IRP Fellowship

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The markets in Gulu town, located in the Acholi sub-region of northern Uganda where much of the war (between the rebel Lord Resistance Army & the government of Uganda) was fought, are run almost entirely by women. The two-decade long conflict led to many changes, including shifting gender roles in the family as well as increased gender inequality in the traditionally patriarchal society.

In 2017, I received an individual International Reporting Project (IRP) Fellowship to report on gender rights in northern Uganda and spent a month working on my reporting project there. The stories were published in 2018.

In northern Uganda, these women move past insurgency by baking cakesPublic Radio International (Across Women’s Lives series)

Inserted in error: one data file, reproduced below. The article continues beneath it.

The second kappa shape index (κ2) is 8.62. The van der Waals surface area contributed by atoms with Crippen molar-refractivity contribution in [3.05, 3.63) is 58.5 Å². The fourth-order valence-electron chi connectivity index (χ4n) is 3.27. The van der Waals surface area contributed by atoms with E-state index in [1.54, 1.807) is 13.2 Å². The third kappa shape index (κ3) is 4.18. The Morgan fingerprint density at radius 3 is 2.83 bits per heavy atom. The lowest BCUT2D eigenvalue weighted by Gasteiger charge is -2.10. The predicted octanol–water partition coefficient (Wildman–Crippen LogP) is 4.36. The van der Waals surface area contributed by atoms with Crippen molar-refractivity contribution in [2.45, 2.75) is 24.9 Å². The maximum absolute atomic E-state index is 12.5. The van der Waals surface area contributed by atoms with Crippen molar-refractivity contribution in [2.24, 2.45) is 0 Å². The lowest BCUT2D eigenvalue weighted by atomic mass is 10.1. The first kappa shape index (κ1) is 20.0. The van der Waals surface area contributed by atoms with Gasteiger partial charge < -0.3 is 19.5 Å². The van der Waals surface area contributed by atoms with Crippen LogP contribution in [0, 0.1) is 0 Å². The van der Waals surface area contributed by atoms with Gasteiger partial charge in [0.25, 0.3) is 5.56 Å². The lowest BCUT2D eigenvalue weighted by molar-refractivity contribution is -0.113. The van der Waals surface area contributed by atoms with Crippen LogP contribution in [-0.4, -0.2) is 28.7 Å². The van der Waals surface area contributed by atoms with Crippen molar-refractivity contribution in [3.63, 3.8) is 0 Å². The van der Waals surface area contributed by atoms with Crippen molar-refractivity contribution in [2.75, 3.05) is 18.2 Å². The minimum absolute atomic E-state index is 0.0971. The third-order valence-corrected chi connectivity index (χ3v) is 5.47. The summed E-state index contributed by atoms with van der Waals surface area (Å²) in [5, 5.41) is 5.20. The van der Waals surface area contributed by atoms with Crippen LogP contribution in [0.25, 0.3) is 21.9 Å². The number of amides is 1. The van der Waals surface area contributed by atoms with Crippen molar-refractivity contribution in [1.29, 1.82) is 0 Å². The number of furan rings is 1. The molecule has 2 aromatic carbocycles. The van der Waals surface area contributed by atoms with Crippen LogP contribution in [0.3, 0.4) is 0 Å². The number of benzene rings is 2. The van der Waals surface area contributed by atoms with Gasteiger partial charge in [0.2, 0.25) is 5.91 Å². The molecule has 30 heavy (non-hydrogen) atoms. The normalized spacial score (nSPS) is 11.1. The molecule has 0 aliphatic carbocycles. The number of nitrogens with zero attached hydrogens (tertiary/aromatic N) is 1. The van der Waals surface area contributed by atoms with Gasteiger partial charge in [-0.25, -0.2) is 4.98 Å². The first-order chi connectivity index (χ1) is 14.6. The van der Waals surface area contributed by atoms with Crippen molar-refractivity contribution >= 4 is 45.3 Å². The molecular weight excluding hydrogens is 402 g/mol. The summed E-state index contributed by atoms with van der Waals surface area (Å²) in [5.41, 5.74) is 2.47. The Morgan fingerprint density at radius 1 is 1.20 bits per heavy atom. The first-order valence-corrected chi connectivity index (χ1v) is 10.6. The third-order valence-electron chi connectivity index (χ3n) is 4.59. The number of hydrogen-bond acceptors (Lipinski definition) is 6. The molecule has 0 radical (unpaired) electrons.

In Uganda, the conflict left behind vulnerable former abductees, widows and single mothers without any specific redress in one of the poorest regions in the country. A group of women is trying to change that — one cake at a time.

For these South Sudanese refugee girls, education is everything Broadly (VICE)
For South Sudanese refugee girls who are fighting all odds to access education in the settlements of Uganda, schooling feels like the key to moving past trauma, rebuilding their lives, and returning home.

In Northern Uganda, male mentors spread the word on family planning – News Deeply
The conflict and its aftermath increased existing gender inequalities in northern Uganda’s patriarchal society. A project in the region engaged men in challenging negative social norms and practices that limit women’s access to reproductive and maternal health services.

Women carry the burden of Ugandan war traumaThe New Humanitarian (previously IRIN)
More than a decade after the LRA left northern Uganda, far too many women are left to deal with the trauma of the war, related poverty and gender-based violence – virtually on their own.